CPMI quantitative review of correspondent banking data

Cross-border payments are vital for global trade and for migrants who send remittances home, yet they are generally slower, more expensive and more opaque than domestic payments. 

Most cross-border payments flow through the so-called "correspondent banking network" - a network that is reportedly shrinking and becoming more concentrated. 

What is correspondent banking?

In the context of cross-border payments, a "correspondent bank" provides local account and payment services for banks based abroad - collectively forming the correspondent banking network. Correspondent banks make their payments by sending SWIFT messages to one another that include instructions to debit or credit their accounts. Depending on which relationships are in place (ie where a bank has an account, and can therefore send a payment), several payments between different intermediary correspondent banks might be necessary for a single underlying transaction (a "payment chain").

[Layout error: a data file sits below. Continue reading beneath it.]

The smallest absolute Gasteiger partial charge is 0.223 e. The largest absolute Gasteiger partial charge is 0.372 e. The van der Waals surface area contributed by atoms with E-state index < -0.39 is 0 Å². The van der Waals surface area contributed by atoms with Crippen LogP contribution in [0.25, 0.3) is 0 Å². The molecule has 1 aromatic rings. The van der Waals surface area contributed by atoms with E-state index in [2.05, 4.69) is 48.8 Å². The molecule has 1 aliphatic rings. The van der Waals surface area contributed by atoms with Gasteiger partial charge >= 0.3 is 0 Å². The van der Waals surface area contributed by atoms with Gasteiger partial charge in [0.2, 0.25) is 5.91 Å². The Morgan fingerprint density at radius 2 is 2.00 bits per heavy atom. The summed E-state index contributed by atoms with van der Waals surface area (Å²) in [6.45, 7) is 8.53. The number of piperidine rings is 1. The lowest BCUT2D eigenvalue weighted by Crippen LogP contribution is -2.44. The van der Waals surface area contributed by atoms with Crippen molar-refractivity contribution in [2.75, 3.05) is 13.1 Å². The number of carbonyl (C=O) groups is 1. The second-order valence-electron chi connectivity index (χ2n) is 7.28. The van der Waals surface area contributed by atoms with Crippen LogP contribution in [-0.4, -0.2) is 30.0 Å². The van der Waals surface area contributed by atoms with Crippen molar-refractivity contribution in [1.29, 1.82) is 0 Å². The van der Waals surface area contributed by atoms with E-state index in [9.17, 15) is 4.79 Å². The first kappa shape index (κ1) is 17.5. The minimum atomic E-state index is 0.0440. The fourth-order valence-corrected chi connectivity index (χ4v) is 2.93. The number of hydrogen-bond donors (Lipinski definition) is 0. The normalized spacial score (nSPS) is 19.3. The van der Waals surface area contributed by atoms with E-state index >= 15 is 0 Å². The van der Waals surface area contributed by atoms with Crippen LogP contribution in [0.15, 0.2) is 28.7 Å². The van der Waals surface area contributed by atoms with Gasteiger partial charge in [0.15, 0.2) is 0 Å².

The data set published by the CPMI is made up of monthly payment message data, covering more than 200 jurisdictions. From these payment messages, "active correspondents" (ie banks that have sent or received at least one message in the year) and "active corridors" (ie a single-direction jurisdiction pair (eg the UK to France would be one corridor and France to the UK would be another) that processed at least one payment message in the year) can be identified. Payment chains cannot currently be identified. In the charts and tables provided, information on different regions, jurisdictions, and currencies is included.

With the publication of the 2022 data, the CPMI and SWIFT have fulfilled their commitment to the Financial Stability Board to provide an annual quantitative review until 2023.